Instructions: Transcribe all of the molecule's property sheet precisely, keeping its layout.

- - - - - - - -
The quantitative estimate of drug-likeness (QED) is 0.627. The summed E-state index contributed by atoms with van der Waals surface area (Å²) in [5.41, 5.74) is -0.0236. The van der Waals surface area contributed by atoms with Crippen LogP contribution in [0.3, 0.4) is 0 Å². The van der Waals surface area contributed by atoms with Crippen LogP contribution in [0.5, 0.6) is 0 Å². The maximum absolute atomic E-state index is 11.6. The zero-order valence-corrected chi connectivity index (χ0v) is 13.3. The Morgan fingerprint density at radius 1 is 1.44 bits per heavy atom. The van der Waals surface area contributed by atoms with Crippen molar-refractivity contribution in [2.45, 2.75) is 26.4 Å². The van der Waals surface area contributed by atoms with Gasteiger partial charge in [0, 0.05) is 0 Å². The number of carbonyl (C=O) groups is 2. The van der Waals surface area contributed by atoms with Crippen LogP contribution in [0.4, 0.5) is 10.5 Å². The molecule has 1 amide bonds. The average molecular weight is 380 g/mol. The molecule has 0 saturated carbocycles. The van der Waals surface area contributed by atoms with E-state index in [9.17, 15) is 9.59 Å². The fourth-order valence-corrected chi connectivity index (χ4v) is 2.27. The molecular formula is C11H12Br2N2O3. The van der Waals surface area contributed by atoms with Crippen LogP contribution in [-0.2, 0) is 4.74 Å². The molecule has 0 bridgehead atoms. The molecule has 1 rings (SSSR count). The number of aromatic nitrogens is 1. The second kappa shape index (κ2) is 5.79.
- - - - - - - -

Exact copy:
The quantitative estimate of drug-likeness (QED) is 0.627. The summed E-state index contributed by atoms with van der Waals surface area (Å²) in [5.41, 5.74) is -0.0236. The van der Waals surface area contributed by atoms with Crippen LogP contribution in [0.3, 0.4) is 0 Å². The van der Waals surface area contributed by atoms with Crippen LogP contribution in [0.5, 0.6) is 0 Å². The maximum absolute atomic E-state index is 11.6. The zero-order valence-corrected chi connectivity index (χ0v) is 13.3. The Morgan fingerprint density at radius 1 is 1.44 bits per heavy atom. The van der Waals surface area contributed by atoms with Crippen molar-refractivity contribution in [2.45, 2.75) is 26.4 Å². The van der Waals surface area contributed by atoms with Gasteiger partial charge in [0, 0.05) is 0 Å². The number of carbonyl (C=O) groups is 2. The van der Waals surface area contributed by atoms with Crippen LogP contribution in [0.4, 0.5) is 10.5 Å². The molecule has 1 amide bonds. The average molecular weight is 380 g/mol. The molecule has 0 saturated carbocycles. The van der Waals surface area contributed by atoms with E-state index in [9.17, 15) is 9.59 Å². The fourth-order valence-corrected chi connectivity index (χ4v) is 2.27. The molecular formula is C11H12Br2N2O3. The van der Waals surface area contributed by atoms with Crippen LogP contribution in [-0.2, 0) is 4.74 Å². The molecule has 0 bridgehead atoms. The molecule has 1 rings (SSSR count). The number of aromatic nitrogens is 1. The second kappa shape index (κ2) is 5.79.